eCite Digital Repository

A survey of regular ecstasy users' knowledge and practices around determining pill content and purity: Implications for policy and practice

Citation

Johnston, J and Barratt, MJ and Fry, CL and Kinner, S and Stoove, M and Degenhardt, L and George, J and Jenkinson, R and Dunn, M and Bruno, RB, A survey of regular ecstasy users' knowledge and practices around determining pill content and purity: Implications for policy and practice, International Journal of Drug Policy, 17, (6) pp. 464-472. ISSN 0955-3959 (2006) [Refereed Article]

DOI: doi:10.1016/j.drugpo.2006.03.008

Abstract

Objective: To examine the methods used by a sample of regular ecstasy users to determine the content and purity of ecstasy pills, their knowledge of the limitations of available pill testing methods, and how pill test results would influence their drug use behaviour. Method: Data were collected from regular ecstasy users (n = 810) recruited from all eight capital cities of Australia. Data were analysed using multiple logistic regression and chi-square (χ 2) tests of association. Open-ended responses were coded for themes. Results: The majority of the sample (84%) reported attempting to find out the content and purity of ecstasy at least some of the time, most commonly asking friends or dealers. Less than one quarter (22%) reported personal use of testing kits. There was a moderate level of awareness of the limitations of testing kits among those who reported having used them. Over half (57%) of those reporting personal use of testing kits reported that they would not take a pill if test results indicated that it contained ketamine and over three quarters (76%) reported that they would not take an "unknown" pill (producing no reaction in a reagent test). Finally, a considerable majority (63%) expressed interest in pill testing should it be more widely available. Conclusions: The majority of regular ecstasy users sampled in this Australian study report previous attempts to determine the content and purity of pills sold as ecstasy. Although only a small proportion have used testing kits, many report that they would do so if they were more widely available. The results of pill tests may influence drug use if they indicate that pills contain substances which ecstasy users do not want to ingest or are of unknown content. More detailed research examining ways in which pill testing may influence drug use is required to inform evidence-based policy. © 2006 Elsevier B.V. All rights reserved.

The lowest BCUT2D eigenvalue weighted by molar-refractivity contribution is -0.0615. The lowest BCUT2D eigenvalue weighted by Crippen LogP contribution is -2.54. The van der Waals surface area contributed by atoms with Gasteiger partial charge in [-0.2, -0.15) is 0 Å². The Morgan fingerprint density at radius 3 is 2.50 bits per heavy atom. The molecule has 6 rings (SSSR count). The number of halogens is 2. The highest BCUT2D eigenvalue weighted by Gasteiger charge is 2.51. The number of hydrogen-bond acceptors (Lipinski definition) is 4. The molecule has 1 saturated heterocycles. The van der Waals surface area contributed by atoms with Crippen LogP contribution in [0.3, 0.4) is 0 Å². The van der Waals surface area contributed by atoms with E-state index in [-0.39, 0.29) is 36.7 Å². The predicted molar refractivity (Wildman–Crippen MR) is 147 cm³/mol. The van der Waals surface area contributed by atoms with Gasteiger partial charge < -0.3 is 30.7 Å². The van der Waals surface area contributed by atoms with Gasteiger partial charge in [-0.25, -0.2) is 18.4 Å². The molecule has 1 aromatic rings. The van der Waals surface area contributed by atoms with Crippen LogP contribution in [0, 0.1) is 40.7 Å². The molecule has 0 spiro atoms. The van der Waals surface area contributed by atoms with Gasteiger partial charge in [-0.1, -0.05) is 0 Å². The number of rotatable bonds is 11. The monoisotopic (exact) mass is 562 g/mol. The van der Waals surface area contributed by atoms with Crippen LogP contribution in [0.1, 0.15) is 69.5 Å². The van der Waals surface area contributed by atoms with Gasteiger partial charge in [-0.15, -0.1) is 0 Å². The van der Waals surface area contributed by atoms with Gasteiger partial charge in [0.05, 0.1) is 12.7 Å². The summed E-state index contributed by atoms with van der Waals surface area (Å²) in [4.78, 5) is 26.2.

Item Details

Item Type:Refereed Article
Research Division:Medical and Health Sciences
Research Group:Public Health and Health Services
Research Field:Public Health and Health Services not elsewhere classified
Objective Division:Health
Objective Group:Public Health (excl. Specific Population Health)
Objective Field:Substance Abuse
Author:Bruno, RB (Associate Professor Raimondo Bruno)
ID Code:42062
Year Published:2006
Web of Science® Times Cited:15
Deposited By:Psychology
Deposited On:2006-08-01
Last Modified:2007-04-25
Downloads:0

Repository Staff Only: item control page